Ukraine's foreign policy: Barking without any bite
In Ukraine, the tenacity of the dogs may be the same, but politicians have long dispensed with the carpet. In other words, speculation on Ukrainian politics and conjecture over the influence held by different interests require less guesswork than in Russia.
Predictability is not necessarily a bad thing. Complete transparency can provide insight into a country’s stability. It can lead to earning the trust of international financial agencies and markets. It can even lead to membership in rewarding institutions such as the EU. Yet, unfortunately this type of transparency does not exist in Ukraine. What does exist is a disheartening predictability which subsequently prevents a successful Ukrainian foreign policy.
A perfect example is the recent tumult surrounding the controversial language bill. This bill highlights politicians stoking publicity fires to avoid discussing problems of substance. 65% of Ukrainians see through this and believe the language bill is pure political gamesmanship. In fact, even though the protests and demonstrations over the bill were unquestionably earnest, they were remarkably small in comparison with the number of people that attended the recent Elton John and Queen concert.
On July 12, when President Viktor Yanukovych and Russian President Vladimir Putin meet in Yalta, the language bill will surely distract from other issues-and for what?
How much Putin even cares about the bill is debatable. The bill’s passing would do little to abate the torrent of domestic problems he currently faces at home. Moreover, what Putin really desires-Ukrainian membership into the Customs Union and Single Economic Space-would nullify any hope of Ukraine finalizing the free trade agreement with the EU. That is a non-starter for Yanukovich. Even if he suggested a “pause” in relations with the EU, his overall stated goal remains further integration.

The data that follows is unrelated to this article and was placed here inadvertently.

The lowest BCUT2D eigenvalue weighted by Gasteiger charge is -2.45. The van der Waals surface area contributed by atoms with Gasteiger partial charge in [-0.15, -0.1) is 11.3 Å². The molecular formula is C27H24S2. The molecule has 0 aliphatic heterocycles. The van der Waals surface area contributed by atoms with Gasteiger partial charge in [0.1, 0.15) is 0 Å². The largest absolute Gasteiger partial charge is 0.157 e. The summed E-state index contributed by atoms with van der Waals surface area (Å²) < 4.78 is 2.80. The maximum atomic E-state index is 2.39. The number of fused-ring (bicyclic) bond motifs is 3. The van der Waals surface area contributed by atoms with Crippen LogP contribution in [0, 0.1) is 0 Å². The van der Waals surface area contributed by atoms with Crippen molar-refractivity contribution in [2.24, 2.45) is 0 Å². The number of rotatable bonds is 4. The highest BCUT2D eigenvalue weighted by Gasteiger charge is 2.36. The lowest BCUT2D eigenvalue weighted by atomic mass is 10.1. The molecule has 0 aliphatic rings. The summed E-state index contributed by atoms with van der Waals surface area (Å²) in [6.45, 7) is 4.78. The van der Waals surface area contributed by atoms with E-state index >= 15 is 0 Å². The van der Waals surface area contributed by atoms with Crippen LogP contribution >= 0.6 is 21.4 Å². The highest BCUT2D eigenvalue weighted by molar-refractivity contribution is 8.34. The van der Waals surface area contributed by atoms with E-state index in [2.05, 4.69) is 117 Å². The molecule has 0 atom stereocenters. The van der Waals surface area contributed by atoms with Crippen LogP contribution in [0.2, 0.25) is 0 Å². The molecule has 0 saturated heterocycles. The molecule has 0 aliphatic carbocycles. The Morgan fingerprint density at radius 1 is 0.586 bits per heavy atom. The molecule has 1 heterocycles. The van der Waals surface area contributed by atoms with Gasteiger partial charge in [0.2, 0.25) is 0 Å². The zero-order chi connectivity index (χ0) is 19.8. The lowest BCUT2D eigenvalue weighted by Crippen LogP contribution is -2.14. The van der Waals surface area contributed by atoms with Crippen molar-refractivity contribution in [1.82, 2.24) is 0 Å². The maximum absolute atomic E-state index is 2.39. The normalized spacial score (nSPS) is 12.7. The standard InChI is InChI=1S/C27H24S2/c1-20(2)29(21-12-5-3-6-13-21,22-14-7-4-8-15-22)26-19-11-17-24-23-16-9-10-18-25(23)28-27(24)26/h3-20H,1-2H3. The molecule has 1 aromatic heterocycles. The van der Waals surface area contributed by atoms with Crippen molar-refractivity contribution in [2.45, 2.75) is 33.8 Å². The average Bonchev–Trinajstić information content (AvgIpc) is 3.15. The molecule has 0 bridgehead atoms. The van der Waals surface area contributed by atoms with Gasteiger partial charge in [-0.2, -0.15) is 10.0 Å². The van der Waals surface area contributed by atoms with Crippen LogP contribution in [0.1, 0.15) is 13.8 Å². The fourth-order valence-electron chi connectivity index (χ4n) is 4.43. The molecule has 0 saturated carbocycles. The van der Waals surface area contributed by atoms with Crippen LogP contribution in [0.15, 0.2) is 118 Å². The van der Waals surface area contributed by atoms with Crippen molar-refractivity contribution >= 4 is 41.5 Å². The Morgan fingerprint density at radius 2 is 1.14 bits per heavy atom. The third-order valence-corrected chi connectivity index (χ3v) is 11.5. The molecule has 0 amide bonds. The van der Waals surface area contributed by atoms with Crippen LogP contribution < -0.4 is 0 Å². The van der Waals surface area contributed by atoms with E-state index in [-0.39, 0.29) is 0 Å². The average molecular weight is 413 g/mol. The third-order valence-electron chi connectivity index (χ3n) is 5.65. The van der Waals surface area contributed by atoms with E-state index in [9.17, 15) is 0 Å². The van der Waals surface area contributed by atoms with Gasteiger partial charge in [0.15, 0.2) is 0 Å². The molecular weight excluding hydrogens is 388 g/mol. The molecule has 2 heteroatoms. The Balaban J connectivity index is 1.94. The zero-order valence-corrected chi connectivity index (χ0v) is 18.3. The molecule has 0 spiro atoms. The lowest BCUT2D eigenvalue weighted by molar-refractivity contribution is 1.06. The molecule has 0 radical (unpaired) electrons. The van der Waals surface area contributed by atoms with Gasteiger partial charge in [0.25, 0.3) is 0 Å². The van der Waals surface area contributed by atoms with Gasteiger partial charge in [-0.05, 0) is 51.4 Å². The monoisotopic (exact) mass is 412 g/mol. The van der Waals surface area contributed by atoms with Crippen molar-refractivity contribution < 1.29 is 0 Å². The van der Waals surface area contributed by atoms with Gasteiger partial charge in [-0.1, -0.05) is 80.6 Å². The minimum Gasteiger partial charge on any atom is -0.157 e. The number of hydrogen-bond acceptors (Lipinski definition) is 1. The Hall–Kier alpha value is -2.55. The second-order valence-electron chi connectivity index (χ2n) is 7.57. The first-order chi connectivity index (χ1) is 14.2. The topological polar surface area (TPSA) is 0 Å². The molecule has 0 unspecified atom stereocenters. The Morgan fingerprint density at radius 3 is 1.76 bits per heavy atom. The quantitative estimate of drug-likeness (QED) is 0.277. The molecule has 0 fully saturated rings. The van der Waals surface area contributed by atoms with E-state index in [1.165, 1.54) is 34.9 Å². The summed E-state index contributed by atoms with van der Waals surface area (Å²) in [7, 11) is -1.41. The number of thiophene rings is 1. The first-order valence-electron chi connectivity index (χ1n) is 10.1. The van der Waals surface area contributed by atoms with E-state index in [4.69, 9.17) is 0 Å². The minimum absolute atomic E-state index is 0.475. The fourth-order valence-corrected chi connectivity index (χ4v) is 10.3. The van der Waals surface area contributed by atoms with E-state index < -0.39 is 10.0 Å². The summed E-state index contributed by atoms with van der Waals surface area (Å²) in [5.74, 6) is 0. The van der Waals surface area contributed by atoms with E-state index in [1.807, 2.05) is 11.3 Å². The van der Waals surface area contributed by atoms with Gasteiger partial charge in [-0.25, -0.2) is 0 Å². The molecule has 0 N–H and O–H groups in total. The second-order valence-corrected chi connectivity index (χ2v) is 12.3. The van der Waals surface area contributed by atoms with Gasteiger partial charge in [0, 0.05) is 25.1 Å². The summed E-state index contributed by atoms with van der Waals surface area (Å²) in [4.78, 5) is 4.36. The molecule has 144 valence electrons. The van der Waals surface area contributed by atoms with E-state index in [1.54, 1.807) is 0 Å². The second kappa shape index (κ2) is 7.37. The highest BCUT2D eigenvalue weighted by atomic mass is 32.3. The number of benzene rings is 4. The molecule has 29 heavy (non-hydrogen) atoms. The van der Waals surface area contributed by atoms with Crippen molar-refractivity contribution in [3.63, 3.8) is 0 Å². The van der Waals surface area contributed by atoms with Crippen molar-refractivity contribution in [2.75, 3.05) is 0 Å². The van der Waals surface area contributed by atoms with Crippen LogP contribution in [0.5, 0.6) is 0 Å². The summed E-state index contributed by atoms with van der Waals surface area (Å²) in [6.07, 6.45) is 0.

However, Yanukovych and the Party of Regions have failed at implementing most reforms connected with the EU Accession Agreement. The failure is less about a lack of capacity, though important, than it is about a lack of government effort.
After all, the delays have likely led Yanukovich to believe he can consistently secure more favorable energy deals from Russia. Even if this were true, such deals only increase energy inefficiency in Ukraine by delaying necessary reforms.
So this policy becomes neither cunning nor helpful for greater Ukraine. These reforms would have begun to improve common Ukrainians’ lives and led to greater economic opportunities in the future. What is also overlooked is that Ukraine would have actually been in a much stronger negotiating position with Russia had it already implemented the suggested reforms.
Taken all together, this is not a productive ‘middle path’ policy for Ukraine-it is a solitary path towards isolation. If you doubt the direction then consider this: the President of Ukraine is as unwilling to turn his back on the EU as he is willing to rankle Europe with uncompromising views towards jailed opponents. Likewise, he is as unwilling to appease the Kremlin’s desires as he is willing to upset non-Russian speakers here in Ukraine with political ploys.
Ukraine does not need to, nor should it, select a pro-West or pro-Russia position. However, it does need to form policy based on something more than stubbornness. The language debacle has proven disheartening predictability is alive and well in Ukraine. Ukrainian observers, and foreign politicians, are looking back in dismay observing a dog barking without any bite.
Ian Hansen is currently an intern at the International Centre for Policy Studies in Kyiv.
He is pursuing his Master’s in International Affairs at the George H.W. Bush School of Government and Public Service at Texas A&M University.